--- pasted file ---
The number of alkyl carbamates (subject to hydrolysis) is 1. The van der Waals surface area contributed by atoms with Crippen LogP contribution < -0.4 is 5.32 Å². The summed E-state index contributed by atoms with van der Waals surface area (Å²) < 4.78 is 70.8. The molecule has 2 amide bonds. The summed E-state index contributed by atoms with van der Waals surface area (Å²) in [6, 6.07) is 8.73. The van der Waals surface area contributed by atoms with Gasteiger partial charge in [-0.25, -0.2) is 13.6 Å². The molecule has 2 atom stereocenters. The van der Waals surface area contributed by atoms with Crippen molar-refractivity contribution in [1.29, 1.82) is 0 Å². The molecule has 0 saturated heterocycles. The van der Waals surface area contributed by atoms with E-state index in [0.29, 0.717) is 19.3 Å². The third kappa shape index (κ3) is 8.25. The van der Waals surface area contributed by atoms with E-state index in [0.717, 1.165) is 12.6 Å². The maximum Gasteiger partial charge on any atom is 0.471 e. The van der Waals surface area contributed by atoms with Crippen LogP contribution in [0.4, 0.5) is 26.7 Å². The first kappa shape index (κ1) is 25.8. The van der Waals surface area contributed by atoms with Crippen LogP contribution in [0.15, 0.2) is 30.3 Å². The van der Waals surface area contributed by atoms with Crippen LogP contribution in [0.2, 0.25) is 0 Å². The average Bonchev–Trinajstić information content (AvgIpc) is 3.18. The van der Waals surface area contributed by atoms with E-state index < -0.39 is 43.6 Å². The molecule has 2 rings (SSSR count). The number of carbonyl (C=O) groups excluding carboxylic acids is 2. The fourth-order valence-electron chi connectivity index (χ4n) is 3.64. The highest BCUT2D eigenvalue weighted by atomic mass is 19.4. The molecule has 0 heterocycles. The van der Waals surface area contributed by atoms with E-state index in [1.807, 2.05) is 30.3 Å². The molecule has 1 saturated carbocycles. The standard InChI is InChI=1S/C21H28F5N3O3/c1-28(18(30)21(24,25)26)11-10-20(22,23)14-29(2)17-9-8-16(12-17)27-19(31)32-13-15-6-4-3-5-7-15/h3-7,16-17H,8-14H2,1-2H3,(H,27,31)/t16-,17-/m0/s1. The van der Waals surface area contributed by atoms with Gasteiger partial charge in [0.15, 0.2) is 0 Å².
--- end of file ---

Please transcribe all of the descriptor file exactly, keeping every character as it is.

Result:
The number of alkyl carbamates (subject to hydrolysis) is 1. The van der Waals surface area contributed by atoms with Crippen LogP contribution < -0.4 is 5.32 Å². The summed E-state index contributed by atoms with van der Waals surface area (Å²) < 4.78 is 70.8. The molecule has 2 amide bonds. The summed E-state index contributed by atoms with van der Waals surface area (Å²) in [6, 6.07) is 8.73. The van der Waals surface area contributed by atoms with Gasteiger partial charge in [-0.25, -0.2) is 13.6 Å². The molecule has 2 atom stereocenters. The van der Waals surface area contributed by atoms with Crippen molar-refractivity contribution in [1.29, 1.82) is 0 Å². The molecule has 0 saturated heterocycles. The van der Waals surface area contributed by atoms with E-state index in [0.29, 0.717) is 19.3 Å². The third kappa shape index (κ3) is 8.25. The van der Waals surface area contributed by atoms with E-state index in [0.717, 1.165) is 12.6 Å². The maximum Gasteiger partial charge on any atom is 0.471 e. The van der Waals surface area contributed by atoms with Crippen LogP contribution in [0.4, 0.5) is 26.7 Å². The first kappa shape index (κ1) is 25.8. The van der Waals surface area contributed by atoms with Crippen LogP contribution in [0.15, 0.2) is 30.3 Å². The van der Waals surface area contributed by atoms with Crippen LogP contribution in [0.2, 0.25) is 0 Å². The average Bonchev–Trinajstić information content (AvgIpc) is 3.18. The van der Waals surface area contributed by atoms with E-state index < -0.39 is 43.6 Å². The molecule has 2 rings (SSSR count). The number of carbonyl (C=O) groups excluding carboxylic acids is 2. The fourth-order valence-electron chi connectivity index (χ4n) is 3.64. The highest BCUT2D eigenvalue weighted by atomic mass is 19.4. The molecule has 0 heterocycles. The van der Waals surface area contributed by atoms with E-state index in [1.807, 2.05) is 30.3 Å². The molecule has 1 saturated carbocycles. The standard InChI is InChI=1S/C21H28F5N3O3/c1-28(18(30)21(24,25)26)11-10-20(22,23)14-29(2)17-9-8-16(12-17)27-19(31)32-13-15-6-4-3-5-7-15/h3-7,16-17H,8-14H2,1-2H3,(H,27,31)/t16-,17-/m0/s1. The van der Waals surface area contributed by atoms with Gasteiger partial charge in [0.15, 0.2) is 0 Å².